Making History Come Alive
Making the 16th or 17th century seem real to 3rd graders is difficult at the best of times. A field trip to Plimoth Plantation for some hands on learning has done the trick for many a Winchester student in the past. With no field trips on the horizon, Elementary Instructional Coach Betty Beauchamp turned to WFEE for a virtual solution. Bring Indigenous Museum Educator Tim Turner to Winchester through Zoom to present to all 3rd graders, those learning at home as well as in school.
"This amazing learning experience is a perfect and timely enrichment as the students are learning about the many contributions of the Indigenous People of this area."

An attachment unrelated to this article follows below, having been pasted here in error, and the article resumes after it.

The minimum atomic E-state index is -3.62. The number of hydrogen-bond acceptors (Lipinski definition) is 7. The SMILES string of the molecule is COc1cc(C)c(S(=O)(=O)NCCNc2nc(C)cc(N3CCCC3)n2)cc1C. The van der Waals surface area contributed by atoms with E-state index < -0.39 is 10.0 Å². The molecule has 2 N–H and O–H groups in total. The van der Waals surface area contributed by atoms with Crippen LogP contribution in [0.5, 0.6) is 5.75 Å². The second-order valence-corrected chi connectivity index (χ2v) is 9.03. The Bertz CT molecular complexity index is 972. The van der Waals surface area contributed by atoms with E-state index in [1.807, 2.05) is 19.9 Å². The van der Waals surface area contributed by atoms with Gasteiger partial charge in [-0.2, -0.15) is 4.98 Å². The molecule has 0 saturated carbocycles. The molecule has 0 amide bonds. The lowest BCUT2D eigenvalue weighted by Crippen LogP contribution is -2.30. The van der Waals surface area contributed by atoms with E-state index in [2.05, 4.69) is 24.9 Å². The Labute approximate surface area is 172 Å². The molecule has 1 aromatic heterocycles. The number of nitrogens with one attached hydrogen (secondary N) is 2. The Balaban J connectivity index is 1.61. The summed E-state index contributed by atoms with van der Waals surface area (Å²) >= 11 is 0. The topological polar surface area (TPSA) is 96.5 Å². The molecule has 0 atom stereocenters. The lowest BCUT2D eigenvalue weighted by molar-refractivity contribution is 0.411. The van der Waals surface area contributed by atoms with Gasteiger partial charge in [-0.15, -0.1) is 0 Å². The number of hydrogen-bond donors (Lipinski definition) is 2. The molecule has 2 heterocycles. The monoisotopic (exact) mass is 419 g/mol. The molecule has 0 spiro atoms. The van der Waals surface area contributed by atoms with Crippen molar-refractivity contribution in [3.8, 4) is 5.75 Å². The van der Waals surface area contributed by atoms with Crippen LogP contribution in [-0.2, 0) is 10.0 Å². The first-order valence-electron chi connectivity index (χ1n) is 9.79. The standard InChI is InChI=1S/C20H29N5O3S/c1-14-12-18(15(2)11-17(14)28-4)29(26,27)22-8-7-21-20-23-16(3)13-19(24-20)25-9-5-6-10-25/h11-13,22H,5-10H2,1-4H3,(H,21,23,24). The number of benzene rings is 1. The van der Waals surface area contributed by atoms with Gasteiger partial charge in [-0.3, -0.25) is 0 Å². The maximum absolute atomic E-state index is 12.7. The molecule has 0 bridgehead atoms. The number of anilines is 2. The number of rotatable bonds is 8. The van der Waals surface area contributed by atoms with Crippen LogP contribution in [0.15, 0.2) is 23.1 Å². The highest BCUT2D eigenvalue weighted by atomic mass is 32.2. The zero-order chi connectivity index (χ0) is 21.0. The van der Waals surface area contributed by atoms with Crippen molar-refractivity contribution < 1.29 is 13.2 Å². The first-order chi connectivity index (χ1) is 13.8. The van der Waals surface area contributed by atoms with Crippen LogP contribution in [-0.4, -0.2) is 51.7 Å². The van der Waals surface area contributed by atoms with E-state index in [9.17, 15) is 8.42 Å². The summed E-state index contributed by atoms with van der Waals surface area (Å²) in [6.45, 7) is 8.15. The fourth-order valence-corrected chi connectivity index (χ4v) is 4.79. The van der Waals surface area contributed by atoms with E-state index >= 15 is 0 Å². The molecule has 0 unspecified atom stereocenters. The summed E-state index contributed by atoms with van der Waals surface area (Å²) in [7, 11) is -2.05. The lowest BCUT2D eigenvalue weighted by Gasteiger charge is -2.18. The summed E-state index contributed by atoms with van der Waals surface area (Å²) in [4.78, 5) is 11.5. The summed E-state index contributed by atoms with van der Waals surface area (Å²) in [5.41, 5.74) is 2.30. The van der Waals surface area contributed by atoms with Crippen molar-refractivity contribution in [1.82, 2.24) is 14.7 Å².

Turner, a member of the Cherokee Nation who works for Plimoth Patuxt (formerly known as Plimoth Plantation), began meeting with 3rd graders today.
His presentations touch on everything from toys used by Wampanoag children to the structure of society. In outlining the daily life of the Wampanoag that involved hunting, gathering, farming and making tools, Turner left the children with this thought: no matter how hard we are working in 2021, day to day life is still a lot easier now than it was centuries ago.